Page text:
This weekend, teachers and school staff in Ontario's Niagara region are getting their first chance at a COVID-19 vaccine, thanks to the recommendation of the area's vaccination co-ordination task force.
The group had previously flagged education workers as a priority and now the timing just made sense, said task force chair Dr. David Dec, a family physician based in Niagara Falls, Ont.
Many educators are under the age of 55 and cannot access mass clinics still aimed at older populations, nor can they receive the AstraZeneca-Oxford vaccine rolling out in pharmacies and some doctors' offices. But now prioritized, Niagara-area teachers off for the April break next week can easily attend daytime vaccination clinics, Dec said.
As provinces and territories move into the next phase of their coronavirus vaccination campaigns, educators and school staff are starting to join the priority groups becoming eligible for shots. While different approaches are being used thus far, some emerging trendsmay offer lessons for bringing this immunization drive to all education workers.
Our thinking has thus far been to vaccinate the most at-risk populations first, Dec said, starting with long-term care and nursing homes, because "we knew that if you're in that congregate setting, and if you bring that virus into that setting, then it can transmit like wildfire."
Yet, we don't seem to appreciate that classrooms are also congregate settings, he said. "They're a bunch of people bunched-in close together."
This push to prioritize educators is a "proactive approach," according to Dec. "Everybody wants the schools to stay open, so if this is a small part of doing that, then I think it's the right thing to do."
Here is a look at how some jurisdictions are approaching the challenge.
B.C. starts in Surrey
Annie Ohana recalls feeling "absolute elation" upon learning at her union's annual general meeting in March that school staffers in Surrey, B.C., would be prioritized next in the vaccine rollout, with officials citing how hard the Fraser Health region has been hit by COVID-19.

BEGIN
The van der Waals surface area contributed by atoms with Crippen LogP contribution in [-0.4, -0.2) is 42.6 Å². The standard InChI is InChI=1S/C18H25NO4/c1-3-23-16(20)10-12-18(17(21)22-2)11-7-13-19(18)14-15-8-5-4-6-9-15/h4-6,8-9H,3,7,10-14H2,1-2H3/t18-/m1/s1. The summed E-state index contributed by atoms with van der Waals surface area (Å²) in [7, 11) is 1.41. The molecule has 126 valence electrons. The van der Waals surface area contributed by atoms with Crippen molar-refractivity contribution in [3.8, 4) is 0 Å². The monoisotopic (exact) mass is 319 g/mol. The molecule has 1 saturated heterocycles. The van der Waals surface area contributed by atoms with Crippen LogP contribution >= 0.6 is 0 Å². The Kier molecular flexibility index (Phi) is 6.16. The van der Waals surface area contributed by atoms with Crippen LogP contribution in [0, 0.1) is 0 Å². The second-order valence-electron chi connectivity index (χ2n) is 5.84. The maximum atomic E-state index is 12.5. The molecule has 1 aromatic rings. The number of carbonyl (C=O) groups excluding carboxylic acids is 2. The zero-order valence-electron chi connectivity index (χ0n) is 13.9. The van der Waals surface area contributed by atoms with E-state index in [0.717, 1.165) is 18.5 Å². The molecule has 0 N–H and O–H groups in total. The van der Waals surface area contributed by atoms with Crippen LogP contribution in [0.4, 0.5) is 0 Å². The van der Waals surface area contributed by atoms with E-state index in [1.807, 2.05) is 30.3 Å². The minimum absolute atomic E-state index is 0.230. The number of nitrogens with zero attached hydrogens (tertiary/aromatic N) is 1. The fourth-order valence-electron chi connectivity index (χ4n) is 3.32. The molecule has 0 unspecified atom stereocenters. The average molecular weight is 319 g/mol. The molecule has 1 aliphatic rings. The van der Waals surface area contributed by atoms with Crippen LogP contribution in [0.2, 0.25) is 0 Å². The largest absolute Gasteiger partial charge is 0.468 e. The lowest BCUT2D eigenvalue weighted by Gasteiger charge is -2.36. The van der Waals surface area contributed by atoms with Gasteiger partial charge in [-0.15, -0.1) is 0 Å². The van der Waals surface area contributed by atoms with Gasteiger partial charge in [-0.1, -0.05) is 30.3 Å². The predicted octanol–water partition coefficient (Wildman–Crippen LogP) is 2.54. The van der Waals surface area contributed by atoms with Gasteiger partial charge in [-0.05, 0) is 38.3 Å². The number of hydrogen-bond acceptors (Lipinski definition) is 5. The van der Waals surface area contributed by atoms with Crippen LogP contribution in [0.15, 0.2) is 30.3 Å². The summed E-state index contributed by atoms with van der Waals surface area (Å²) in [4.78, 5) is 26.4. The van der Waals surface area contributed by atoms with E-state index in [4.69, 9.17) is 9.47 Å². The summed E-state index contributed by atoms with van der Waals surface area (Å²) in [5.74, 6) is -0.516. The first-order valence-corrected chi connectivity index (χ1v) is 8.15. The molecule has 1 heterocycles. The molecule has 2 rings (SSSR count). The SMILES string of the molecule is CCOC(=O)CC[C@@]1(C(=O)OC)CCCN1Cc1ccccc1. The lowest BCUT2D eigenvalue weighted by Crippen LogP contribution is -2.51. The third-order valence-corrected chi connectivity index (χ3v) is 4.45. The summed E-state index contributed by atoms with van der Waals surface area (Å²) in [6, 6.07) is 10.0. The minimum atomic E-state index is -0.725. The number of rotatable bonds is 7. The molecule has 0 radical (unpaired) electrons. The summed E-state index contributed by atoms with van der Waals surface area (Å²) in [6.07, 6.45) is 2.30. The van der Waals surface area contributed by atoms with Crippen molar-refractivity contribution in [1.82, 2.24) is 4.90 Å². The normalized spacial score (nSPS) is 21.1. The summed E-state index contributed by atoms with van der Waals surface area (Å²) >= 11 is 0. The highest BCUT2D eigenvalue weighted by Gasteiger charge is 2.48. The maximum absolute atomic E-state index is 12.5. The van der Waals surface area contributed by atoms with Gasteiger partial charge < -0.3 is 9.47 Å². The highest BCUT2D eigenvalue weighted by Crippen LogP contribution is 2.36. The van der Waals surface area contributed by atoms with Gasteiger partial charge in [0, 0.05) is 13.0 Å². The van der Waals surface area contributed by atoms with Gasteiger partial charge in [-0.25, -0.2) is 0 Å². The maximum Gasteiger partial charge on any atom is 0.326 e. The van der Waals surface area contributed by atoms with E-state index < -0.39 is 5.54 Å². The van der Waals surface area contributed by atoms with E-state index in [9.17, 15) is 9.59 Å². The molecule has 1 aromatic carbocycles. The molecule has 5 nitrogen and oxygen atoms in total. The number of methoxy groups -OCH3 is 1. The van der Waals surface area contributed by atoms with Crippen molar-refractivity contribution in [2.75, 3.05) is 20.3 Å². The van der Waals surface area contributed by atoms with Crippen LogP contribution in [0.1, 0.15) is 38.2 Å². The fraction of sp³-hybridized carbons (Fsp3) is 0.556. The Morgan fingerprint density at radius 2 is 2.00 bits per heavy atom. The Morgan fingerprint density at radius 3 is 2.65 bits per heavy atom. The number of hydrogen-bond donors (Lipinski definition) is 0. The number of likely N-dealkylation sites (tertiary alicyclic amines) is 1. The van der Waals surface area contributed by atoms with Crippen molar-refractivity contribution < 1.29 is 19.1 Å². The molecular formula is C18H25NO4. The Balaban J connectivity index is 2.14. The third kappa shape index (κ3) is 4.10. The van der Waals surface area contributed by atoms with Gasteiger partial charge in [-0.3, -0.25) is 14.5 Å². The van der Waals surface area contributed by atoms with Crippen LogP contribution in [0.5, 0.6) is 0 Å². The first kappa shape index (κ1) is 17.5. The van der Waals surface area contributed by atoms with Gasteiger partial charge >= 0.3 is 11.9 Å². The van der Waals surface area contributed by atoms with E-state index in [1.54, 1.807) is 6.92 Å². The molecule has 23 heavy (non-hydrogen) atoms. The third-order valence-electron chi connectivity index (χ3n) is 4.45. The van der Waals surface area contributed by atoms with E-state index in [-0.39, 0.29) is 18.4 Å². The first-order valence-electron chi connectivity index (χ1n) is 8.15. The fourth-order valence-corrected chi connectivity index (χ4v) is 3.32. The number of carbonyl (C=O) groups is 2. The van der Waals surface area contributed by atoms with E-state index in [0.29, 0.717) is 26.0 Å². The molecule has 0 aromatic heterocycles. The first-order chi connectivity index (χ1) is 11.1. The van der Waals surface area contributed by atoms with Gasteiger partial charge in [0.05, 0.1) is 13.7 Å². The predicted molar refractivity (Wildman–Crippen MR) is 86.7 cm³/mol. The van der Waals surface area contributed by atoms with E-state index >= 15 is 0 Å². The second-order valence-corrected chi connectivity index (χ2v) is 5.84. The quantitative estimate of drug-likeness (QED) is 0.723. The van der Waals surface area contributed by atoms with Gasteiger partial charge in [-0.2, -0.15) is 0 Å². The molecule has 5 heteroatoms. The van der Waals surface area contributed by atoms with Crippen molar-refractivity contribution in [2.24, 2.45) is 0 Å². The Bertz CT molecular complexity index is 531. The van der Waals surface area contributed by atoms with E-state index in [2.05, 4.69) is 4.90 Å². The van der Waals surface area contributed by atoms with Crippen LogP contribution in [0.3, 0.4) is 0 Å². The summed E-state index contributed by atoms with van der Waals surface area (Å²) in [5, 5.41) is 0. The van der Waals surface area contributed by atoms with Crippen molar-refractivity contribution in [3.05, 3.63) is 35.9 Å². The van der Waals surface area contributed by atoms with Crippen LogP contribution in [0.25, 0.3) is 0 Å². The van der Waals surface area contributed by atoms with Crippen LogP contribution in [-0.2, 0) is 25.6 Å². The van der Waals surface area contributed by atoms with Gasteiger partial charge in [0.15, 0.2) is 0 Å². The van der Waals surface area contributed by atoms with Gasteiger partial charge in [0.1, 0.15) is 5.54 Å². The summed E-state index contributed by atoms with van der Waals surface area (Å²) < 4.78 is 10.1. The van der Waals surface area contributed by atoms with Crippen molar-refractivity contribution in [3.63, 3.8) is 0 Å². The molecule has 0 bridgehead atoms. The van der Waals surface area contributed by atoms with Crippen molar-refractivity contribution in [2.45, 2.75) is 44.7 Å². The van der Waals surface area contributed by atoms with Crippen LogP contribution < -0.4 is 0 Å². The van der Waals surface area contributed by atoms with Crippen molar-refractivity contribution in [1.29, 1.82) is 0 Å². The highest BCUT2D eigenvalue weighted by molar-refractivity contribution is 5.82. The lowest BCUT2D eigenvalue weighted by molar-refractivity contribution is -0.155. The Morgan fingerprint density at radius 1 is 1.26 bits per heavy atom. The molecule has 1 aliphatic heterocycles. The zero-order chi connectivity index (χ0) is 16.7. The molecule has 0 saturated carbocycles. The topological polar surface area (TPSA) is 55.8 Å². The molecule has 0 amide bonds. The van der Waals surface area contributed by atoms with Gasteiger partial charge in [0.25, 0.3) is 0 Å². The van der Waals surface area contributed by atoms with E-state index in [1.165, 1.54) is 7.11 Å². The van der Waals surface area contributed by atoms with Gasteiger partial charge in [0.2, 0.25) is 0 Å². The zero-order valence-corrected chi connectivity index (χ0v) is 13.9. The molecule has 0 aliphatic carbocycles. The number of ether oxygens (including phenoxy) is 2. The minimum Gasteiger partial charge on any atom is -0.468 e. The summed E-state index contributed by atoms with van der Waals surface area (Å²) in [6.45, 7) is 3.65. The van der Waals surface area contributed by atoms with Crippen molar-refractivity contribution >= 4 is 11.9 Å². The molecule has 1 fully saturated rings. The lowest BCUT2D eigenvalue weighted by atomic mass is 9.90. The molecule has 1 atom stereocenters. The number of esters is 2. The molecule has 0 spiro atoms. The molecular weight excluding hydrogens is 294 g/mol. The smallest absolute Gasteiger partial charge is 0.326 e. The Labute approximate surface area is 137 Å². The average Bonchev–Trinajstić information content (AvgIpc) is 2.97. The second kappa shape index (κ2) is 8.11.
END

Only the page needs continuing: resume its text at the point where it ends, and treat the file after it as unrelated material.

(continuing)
"I remember lining up for the shot on that Sunday and all of us smiling ear-to-ear — behind our masks, of course — and very much [feeling] just relief," Ohana said of getting her first dose two weeks ago.
Yet the L.A. Matheson Secondary School teacher recognizes that it's only a first step, since students, families and other B.C. education colleagues are still waiting for their chance.
"I got an exposure notice Sunday [for] my classroom. About half my class was missing yesterday. It's good to feel that, 'OK well, at least I had the first dose and so hopefully that can help me.' But the reality is my kids don't and many of their family members don't yet," Ohana said.
The campaign hasn't moved as quickly as she'd anticipated out to educators in other B.C. regions, who haven't yet been prioritized. The province's teachers continue to push for safety measures like mask mandates and improved ventilation as well, she said.
"The more protected we are, the more we can keep the schools open."
New Brunswick blitz
Last month, New Brunswick high schools were also put on the priority list. Beginning March 22, the province launched a campaign offering vaccinations to all in-school secondary staffers, which took just over a week. It came ahead of a return to full-time in-person learning for high schoolers that's set for Monday.
"In the region where the vaccination clinics were happening, they closed the school down completely [for the day]. All of the school staff had the opportunity to go to the vaccination clinic, get the vaccines done," said Rick Cuming, president of the New Brunswick Teachers' Association and co-president of the New Brunswick Teachers' Federation.
The clinics were very well attended, according to Cuming, who is based in Fredericton. However, one major lesson that emerged, he said, was the need to account for the fact that some people will inevitably experience mild-to-moderate vaccination side-effects such as fever, fatigue and muscle pain — also among the symptoms listed for COVID-19 screening at schools. This was something Ohana, the teacher in Surrey, also noted.